Where to find winter greens for salads, soups
A while ago, I overheard a woman say, “Oh, gosh, no more salads!”
A salad wasn’t really a salad, she explained, unless it included tomatoes. It was late fall and the last of her garden tomatoes were sinking back into the ground, victims of the year’s first freeze.
I was gratified that she didn’t feel compelled to buy out-of-season tomatoes but still puzzled at her view. A walk through any farmers market in midwinter reveals an abundance of crisp greens — some ideal for salad, others best for sautéing and braising — and myriad other fresh ingredients, all at their peak.
Certain crops — most root vegetables and especially carrots, most varieties of lettuce, chards and kales, arugula, and most brassicas, such as broccoli and cauliflower — benefit from a cold snap; it adds an appealing, natural sweetness and a snap to their texture. In certain parts of Sonoma County, now is the best time to grow lettuce in your garden, especially if you have an area protected from the harshest weather.
Citrus is at a peak now, too, with Cara Cara oranges, Meyer lemons, Eureka lemons, and more offered in abundance at our farmers markets. A salad of peeled and sliced oranges drizzled with olive oil and topped with salt and black pepper is a traditional Sicilian salad and perfect during our current weather. A mix of citrus, each segment removed from its membrane, drizzled with olive oil and topped with chilled Dungeness crab, is one of the sweetest pleasures of the season.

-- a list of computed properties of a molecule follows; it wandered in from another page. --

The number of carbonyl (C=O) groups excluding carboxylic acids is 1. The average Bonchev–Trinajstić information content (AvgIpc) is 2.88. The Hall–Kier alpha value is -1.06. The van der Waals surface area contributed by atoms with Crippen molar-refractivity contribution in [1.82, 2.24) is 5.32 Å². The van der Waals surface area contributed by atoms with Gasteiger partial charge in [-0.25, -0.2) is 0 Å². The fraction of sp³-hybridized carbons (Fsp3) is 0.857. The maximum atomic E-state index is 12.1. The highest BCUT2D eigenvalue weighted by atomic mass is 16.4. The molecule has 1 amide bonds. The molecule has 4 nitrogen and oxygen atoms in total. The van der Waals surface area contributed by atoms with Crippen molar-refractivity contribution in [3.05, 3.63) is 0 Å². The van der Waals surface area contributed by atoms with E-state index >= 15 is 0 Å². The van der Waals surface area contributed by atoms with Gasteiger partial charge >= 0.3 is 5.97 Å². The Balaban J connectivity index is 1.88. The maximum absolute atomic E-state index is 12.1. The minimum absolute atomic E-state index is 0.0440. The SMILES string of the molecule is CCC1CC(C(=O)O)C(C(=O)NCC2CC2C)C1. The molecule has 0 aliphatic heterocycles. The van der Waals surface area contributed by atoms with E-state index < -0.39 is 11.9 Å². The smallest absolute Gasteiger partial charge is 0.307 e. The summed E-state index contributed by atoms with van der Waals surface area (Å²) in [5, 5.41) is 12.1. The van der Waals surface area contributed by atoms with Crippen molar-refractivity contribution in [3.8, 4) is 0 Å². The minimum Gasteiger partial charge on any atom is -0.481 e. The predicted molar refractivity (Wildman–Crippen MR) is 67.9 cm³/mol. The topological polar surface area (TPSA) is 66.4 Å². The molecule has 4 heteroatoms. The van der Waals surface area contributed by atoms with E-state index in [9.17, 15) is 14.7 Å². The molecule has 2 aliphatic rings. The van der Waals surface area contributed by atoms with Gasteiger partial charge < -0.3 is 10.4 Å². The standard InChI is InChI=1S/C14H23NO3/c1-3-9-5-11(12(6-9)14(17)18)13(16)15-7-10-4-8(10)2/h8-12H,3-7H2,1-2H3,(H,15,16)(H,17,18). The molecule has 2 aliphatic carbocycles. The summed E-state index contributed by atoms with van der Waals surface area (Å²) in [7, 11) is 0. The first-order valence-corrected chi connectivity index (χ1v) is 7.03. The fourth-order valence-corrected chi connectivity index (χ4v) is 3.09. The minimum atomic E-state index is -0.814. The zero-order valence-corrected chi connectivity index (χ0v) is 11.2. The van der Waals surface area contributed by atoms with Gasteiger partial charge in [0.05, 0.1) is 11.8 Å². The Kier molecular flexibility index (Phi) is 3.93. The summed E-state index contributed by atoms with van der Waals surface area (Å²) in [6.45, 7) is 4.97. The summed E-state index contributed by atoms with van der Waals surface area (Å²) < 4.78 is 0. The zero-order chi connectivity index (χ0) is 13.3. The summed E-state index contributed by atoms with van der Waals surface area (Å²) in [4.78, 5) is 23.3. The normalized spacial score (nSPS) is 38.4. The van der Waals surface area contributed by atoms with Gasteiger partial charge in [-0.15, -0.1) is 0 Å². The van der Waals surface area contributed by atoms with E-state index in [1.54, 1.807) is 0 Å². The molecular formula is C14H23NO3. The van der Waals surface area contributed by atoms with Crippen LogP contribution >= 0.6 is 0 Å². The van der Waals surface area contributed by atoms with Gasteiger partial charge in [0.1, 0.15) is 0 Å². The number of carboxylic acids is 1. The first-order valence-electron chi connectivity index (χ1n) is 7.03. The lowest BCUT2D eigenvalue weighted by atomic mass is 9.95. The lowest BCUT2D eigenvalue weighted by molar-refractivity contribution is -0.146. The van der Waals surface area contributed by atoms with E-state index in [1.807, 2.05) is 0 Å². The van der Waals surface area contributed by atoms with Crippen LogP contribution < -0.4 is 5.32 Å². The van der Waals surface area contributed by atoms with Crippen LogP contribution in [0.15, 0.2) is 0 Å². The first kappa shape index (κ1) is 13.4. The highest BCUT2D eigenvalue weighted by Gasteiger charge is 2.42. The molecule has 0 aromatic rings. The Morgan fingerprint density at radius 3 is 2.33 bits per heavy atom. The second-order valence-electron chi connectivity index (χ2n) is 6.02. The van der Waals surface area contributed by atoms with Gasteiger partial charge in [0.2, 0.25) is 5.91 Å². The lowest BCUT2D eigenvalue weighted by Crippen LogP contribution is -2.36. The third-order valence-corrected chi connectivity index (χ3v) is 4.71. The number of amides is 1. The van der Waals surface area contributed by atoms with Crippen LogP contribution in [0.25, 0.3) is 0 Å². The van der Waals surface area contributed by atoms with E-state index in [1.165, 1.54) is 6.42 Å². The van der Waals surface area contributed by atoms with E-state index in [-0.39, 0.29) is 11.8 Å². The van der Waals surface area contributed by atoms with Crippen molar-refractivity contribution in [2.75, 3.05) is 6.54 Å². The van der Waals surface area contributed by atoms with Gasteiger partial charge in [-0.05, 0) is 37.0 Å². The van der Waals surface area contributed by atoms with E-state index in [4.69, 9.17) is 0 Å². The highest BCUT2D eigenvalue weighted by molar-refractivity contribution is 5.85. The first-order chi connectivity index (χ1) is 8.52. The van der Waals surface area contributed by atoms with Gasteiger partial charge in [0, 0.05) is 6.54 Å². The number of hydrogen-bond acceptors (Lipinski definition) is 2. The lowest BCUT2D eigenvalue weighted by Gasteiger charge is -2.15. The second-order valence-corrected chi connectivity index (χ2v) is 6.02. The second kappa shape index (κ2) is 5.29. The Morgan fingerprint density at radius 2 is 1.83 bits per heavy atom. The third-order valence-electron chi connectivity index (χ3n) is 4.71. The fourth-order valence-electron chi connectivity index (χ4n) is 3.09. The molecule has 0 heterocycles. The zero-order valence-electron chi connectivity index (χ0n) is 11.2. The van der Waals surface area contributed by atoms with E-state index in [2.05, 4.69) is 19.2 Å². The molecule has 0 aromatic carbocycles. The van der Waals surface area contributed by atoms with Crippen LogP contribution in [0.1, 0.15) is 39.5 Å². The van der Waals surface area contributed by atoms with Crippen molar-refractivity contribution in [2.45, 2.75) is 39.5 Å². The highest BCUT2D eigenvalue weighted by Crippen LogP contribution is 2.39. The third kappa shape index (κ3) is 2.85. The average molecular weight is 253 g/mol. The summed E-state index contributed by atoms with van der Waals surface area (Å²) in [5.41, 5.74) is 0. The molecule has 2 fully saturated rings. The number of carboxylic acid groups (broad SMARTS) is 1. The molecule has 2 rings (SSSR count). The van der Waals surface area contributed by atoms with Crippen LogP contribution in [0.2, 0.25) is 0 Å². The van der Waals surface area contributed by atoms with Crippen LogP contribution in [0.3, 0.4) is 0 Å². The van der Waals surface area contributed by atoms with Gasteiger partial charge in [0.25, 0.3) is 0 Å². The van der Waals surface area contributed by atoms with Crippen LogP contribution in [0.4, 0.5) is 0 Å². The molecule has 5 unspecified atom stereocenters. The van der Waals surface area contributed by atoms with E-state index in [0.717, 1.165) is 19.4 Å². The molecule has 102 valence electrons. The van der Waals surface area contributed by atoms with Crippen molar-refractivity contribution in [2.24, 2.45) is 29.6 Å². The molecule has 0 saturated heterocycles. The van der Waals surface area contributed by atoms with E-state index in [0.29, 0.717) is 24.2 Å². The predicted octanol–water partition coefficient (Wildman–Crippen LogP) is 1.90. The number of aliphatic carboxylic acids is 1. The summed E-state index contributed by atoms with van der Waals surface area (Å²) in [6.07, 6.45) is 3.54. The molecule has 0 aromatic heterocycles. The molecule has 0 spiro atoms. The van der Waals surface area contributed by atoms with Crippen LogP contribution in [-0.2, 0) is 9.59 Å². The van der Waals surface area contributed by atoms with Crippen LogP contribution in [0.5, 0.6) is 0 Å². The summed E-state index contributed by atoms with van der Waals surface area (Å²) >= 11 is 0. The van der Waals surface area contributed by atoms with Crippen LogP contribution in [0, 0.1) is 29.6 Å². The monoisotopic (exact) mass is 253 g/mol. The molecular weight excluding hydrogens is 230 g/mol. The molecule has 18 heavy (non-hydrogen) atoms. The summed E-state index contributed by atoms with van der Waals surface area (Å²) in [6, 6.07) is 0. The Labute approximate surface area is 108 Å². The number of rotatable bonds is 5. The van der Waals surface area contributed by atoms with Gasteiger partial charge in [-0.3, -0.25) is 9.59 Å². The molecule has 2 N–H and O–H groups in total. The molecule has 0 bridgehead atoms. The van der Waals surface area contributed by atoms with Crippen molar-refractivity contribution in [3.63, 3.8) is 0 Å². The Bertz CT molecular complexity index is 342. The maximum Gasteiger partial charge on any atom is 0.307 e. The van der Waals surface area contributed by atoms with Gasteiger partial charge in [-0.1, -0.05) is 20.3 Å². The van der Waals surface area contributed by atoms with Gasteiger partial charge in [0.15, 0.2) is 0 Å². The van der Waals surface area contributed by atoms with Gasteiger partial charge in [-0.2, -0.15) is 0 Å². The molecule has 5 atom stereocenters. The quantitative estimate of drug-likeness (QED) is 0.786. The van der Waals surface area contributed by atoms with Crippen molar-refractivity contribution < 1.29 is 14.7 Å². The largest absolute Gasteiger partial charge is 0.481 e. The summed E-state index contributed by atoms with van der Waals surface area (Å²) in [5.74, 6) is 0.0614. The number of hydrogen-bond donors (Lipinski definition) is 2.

Armstrong Valley Farm, which attends the Santa Rosa Original Farmers Market at the Luther Burbank Center and the Sebastopol Farmers Market, has marble-sized potatoes, carrots smaller than the first joint of your little finger, and onions not much bigger than a thumb. They can be tossed in olive oil, roasted in the oven until tender, and then dressed with a simple parsley vinaigrette for a warm or chilled winter salad.
The best green salads are often the simplest, such as this one, which is as basic as you can get, though the black pepper is considered unnecessary among cooks who like to keep things traditional.
Because there are so few ingredients, it is essential that they be of the highest quality. When it comes to lettuces, that means picking them from your own garden or getting them at your local farmers market or farm stand.
The Simplest Green Salad
Serves 2, easily doubled
3 large handfuls very fresh leafy lettuces or other salad greens, in bite-sized pieces
— Flake salt
3-4 teaspoons extra-virgin olive oil
— Juice of ½ lemon or 1 teaspoon best-quality vinegar of choice
— Black pepper in a mill
Put the greens into a large bowl, sprinkle lightly with salt and toss gently.
Drizzle the olive oil over the greens and toss again. Add the acid and several turns of black pepper, toss a time or two, and enjoy right away.
Variations Add a handful of fresh herbs to the greens before adding the salt. Just before serving, scatter several curls of cheese over the dressed greens. Cut about a quarter of a small red onion into very thin slices and add to the greens before adding salt. Cut half an avocado into thin diagonal slices and add them to the salad after dressing with olive oil; use lime juice as the acid.